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Amazon to Sell DRM-Free Music

Amazon this morning announced plans to launch an online music store filled with mp3 tracks that are free of anti-piracy software. The store won't launch until later this year and, as of now, it looks as if only one of the big record labels - EMI - will make its tracks available.

It sounds like the digital music industry is starting to see a shakeup. This protective software - called Digital Rights Management, or DRM - has been controversial for some time because it restricts the playback of downloaded tracks to specific players.

Music purchased on Apple's iTunes, for example, would play on an iPod but no other player. Likewise, music purchased from other online music stores would play on some players - but probably not the iPod. The only format that's guaranteed to play on all music players is DRM-free mp3 tracks.

Apple has been under fire for some time, especially overseas, because of the marriage between iTunes and the iPod. Apple chief executive Steve Jobs put the controversy under the spotlight back in February when he posted an open letter on the Apple Web site, calling for record labels to allow online music stores - such as iTunes - to sell digital music tracks without DRM restrictions.

Some analysts said the idea had merit. It was consumers, they said, who were losing freedom of choice because of the restrictions. And others argued that DRM (and a flurry of lawsuits filed by the Recording Industry Association of America) has done little to curb music piracy.

Then came the news in April that music label EMI would make thousands of songs widely available for sale in the restriction-free MP3 format. The announcement was made hand-in-hand with Apple, which started selling DRM-free tracks on iTunes for $1.29. Those willing to live with the DRM restriction could continue to buy those tracks for 99 cents.

Now comes Amazon, which says it will make "millions of songs in the DRM-free MP3 format from more than 12,000 record labels" and notes that "EMI Music's digital catalog is the latest addition to the store."

The Post's Tech columnist Rob Pegoraro is looking into the details of the new Amazon store, as well as some more information about these 12,000 labels, for his Fast Forward column tomorrow.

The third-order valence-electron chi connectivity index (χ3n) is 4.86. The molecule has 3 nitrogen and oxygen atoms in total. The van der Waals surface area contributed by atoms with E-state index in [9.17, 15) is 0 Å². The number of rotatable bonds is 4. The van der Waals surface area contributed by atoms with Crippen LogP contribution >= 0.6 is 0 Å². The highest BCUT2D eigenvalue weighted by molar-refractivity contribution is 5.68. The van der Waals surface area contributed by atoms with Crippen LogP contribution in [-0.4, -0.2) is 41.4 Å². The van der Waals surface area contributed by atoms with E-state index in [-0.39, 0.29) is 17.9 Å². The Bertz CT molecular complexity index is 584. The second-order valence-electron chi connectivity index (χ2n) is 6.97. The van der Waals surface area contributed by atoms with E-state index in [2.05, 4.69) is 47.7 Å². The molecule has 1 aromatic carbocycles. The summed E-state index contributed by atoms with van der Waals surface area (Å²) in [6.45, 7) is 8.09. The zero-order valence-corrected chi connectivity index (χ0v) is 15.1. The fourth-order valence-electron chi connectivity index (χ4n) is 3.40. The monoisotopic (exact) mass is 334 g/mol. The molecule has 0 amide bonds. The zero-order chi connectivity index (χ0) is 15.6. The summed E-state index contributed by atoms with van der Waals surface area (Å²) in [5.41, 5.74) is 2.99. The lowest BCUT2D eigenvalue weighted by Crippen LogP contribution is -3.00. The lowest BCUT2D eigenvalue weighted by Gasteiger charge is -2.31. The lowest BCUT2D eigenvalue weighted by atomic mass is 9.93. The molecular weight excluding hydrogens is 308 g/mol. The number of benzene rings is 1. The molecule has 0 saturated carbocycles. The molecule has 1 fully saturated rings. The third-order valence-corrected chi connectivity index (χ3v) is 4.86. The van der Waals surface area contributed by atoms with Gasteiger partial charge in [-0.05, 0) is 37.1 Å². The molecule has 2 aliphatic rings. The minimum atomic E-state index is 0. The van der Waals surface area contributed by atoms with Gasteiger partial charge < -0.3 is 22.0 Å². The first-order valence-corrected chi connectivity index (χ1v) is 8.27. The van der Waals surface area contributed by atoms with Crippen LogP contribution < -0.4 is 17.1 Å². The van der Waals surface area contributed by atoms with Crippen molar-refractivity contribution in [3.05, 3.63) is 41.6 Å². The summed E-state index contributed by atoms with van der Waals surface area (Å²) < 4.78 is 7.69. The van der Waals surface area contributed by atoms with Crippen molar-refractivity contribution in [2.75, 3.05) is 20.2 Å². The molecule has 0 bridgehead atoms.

By Sam Diaz  |  May 16, 2007; 12:34 PM ET  | Category:  Sam Diaz
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Please email us to report offensive comments.

Despite the convenience of downloading from itunes and similar on-line merchants, theseldom talked about truth is that it is in the consumer's interest to still buy CDs. One, you can upload these songs and not have to worry about piracy restrictions that make it difficult to change players or use that music in other software programs. Two, you have a back-up. And, if you aren't backing up your digital music right now. Start ASAP. This will cost you a little more in time and money, but it is worth the expense.

Posted by: Derek | May 16, 2007 2:21 PM

The problems with Itunes music compatability is not Apple but the music industry... And why should aple have to reveal the info on thier DRM. Microsoft does it with video etc. And anyway how hard is it to make a back up copy of the cd you purchased from itunes and then reimport it as mp3s...
Or better yet buy a POD and join the darkside... you'll be happier

Posted by: Scott | May 16, 2007 4:22 PM

MP3 is not the only DRM-free format as asserted in this column. Standard wav files (PCM) are open and compatible with a wide range of existing tools and devices. This is the format in which music is stored on CDs. MP3 format was introduced because the files are smaller and easier to store and transfer, but that is because they are compressed and do not sound as good. It is like owning a snapshot of a painting instead of the painting itself. Many of us will never buy music from the web as long as it is restricted to such outdated formats.

Posted by: chase | May 16, 2007 5:51 PM

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